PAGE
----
Pixar technical director Alonso Martinez made this adorable little robot that's sure to give you the awwws. Described as a "desk companion," Mira is capable of tracking faces in order to play a game of peek-a-boo with the user. According to Martinez,
Mira is a desk companion that makes your life better one smile at a time. This project explores human robot interactivity and emotional intelligence. Currently Mira uses face tracking to interact with the users and loves playing the game “peek-a-boo”. As her understanding of the world and people's emotions get richer so will her ability to interact with people in a more meaningful way.
When Mira sees you during a game of peek-a-boo, she wobbles and chirps with excitement, which surely makes long days stuck at a desk easier. There's no word on whether or not Martinez plans to bring Mira to the consumer market, but if he does, you can bet I'll be first in line to buy one.
Just when you think robots are about to take over the world, they go and do something like this.
The DARPA Robotics Challenge was held this past weekend, with numerous teams “vying to develop robots capable of assisting humans in responding to natural and man-made disasters.”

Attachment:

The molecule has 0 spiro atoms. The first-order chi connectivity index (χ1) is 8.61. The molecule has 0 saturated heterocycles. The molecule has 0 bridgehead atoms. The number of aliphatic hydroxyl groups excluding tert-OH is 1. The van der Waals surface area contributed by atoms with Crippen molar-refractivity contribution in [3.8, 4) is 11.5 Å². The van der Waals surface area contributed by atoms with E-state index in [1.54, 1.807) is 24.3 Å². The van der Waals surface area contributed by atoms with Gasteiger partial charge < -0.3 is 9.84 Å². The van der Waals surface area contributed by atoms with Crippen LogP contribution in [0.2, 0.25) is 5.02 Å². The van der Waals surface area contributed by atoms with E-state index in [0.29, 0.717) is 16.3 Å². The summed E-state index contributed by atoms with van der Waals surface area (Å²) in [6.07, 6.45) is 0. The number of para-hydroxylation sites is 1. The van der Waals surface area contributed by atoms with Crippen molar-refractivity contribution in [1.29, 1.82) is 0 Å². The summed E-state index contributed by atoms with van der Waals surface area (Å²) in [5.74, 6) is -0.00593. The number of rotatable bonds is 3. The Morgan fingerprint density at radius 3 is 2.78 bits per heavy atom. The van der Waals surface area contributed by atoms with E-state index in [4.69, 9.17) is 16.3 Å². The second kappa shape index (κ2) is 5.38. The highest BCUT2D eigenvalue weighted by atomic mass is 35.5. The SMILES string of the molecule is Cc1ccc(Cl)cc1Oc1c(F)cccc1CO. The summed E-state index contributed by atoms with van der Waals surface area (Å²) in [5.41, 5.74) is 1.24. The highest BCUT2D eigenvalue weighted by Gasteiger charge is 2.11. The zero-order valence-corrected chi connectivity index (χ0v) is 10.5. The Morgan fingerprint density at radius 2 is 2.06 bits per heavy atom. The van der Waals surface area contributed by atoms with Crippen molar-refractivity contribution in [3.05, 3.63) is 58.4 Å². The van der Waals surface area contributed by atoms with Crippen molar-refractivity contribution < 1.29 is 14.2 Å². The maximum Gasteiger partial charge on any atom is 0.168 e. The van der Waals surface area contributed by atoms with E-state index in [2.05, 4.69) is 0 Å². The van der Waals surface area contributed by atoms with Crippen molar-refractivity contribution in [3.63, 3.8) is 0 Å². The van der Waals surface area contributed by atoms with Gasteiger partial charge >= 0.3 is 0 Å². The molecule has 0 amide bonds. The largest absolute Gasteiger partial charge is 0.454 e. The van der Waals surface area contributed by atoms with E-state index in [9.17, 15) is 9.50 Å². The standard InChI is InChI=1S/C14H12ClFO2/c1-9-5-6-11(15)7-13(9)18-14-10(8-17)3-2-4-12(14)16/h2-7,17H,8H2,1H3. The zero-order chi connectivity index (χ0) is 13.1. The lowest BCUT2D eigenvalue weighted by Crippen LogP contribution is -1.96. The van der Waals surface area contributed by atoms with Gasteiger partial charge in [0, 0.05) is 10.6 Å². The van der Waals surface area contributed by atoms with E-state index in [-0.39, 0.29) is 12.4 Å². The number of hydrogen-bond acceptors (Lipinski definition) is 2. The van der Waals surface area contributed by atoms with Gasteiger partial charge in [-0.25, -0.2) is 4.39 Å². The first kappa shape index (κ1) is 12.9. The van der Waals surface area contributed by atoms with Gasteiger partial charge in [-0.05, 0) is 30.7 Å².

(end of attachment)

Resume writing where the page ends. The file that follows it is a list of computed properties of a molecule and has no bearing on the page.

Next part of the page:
Turns out they had a few disasters of their own as well.
IEEE Spectrum created a compilation of robot falls from the first day of the finals, and while this is pretty funny to watch in itself, one YouTuber took it a step further and mashed it up with some WWE commentary turning it into Internet gold.
“As much as nobody wanted to see a robot fall, everybody wanted to see a robot fall,” wrote IEEE Spectrum on their blog.
The course involved the competing robots trying to open doors, turn valves, drive cars and climb over rubble.
Team KAIST from South Korea took home the top prize with the fastest time, and here’s their robot, DRC-Hubo, stepping up to victory. It was built with wheels on its knees to help protect it from taking a tumble.
“These robots are big and made of lots of metal and you might assume people seeing them would be filled with fear and anxiety,” said DRC organizer Gill Pratt. “But we heard groans of sympathy when those robots fell. And what did people do every time a robot scored a point? They cheered!”
Meanwhile, nothing can stop the beasts from Boston Dynamics, so while these falls are funny, the threat is still very real.
To get a running jump, the robot plans out its path, much like a human runner: As it detects an approaching obstacle, it estimates that object’s height and distance. The robot gauges the best position from which to jump, and adjusts its stride to land just short of the obstacle, before exerting enough force to push up and over. Based on the obstacle’s height, the robot then applies a certain amount of force to land safely, before resuming its initial pace.
It was able to successfully conquer hurdles up to 18-inches tall while going about 5mph.
Here’s a less threatening video of the cheetah running across some grass, but don’t be deceived by the innocent-looking prance.